GVSU Pew campus not impacted by Viant pollution

Grand Rapids

GRAND RAPIDS, Mich. (WOOD) — People who spend time at Grand Valley State University’s Pew Grand Rapids Campus don’t face a cancer risk from nearby air pollution, according to results from tests conducted last month.

GVSU hired an independent company to test indoor air quality at main campus buildings after the Michigan Department of Environmental Quality found the surrounding neighborhood faces the highest cancer risk caused by air pollution in the entire state.

Nearby Viant Medical has been identified as the cause of the pollution. The state previously told 24 Hour News 8 the risk only pertains to long-term exposure, like facility workers.

The GVSU test results were discussed at a meeting Friday.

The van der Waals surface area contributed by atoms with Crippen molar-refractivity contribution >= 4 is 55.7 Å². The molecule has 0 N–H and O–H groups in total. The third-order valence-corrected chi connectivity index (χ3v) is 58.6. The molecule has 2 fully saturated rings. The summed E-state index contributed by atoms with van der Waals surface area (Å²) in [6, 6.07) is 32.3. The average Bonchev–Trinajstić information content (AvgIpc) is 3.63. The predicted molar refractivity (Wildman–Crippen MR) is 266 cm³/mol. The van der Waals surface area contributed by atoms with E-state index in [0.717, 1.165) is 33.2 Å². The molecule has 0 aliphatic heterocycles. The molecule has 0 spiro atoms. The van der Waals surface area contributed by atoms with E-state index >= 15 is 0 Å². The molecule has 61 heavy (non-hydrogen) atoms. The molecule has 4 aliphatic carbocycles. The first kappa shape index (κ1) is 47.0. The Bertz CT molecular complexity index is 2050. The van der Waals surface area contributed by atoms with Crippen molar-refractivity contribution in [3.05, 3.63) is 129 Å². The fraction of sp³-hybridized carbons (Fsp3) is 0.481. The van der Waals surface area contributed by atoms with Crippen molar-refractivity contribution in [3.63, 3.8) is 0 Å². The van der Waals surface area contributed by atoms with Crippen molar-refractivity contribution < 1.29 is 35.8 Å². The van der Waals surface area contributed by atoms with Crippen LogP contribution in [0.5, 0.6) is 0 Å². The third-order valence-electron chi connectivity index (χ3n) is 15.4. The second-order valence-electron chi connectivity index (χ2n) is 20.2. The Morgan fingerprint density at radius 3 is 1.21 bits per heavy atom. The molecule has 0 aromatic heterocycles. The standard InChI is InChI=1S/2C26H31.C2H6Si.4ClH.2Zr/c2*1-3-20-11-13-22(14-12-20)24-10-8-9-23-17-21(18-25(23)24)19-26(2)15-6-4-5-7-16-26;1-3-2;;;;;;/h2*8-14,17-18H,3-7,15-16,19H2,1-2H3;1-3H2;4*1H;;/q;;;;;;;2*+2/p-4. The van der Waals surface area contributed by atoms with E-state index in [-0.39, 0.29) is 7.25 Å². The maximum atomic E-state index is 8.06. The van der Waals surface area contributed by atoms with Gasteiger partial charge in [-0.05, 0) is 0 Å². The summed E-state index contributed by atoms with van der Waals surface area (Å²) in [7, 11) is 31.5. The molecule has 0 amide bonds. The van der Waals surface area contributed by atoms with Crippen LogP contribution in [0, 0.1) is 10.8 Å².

The university said results were very low, either below or just above the detection limit in an update posted to the school’s website. Initial samples were taken in February and verified by additional testing March 16.

The MDEQ continues to investigate the pollution through air sample testing. The agency is also reviewing a cancer database.

Since the state got involved in January, Viant stopped using the carcinogen, ethylene oxide. In a letter to residents in the area, the company said it remained committed to working closely with the MDEQ to test and monitor air quality at the plant. 

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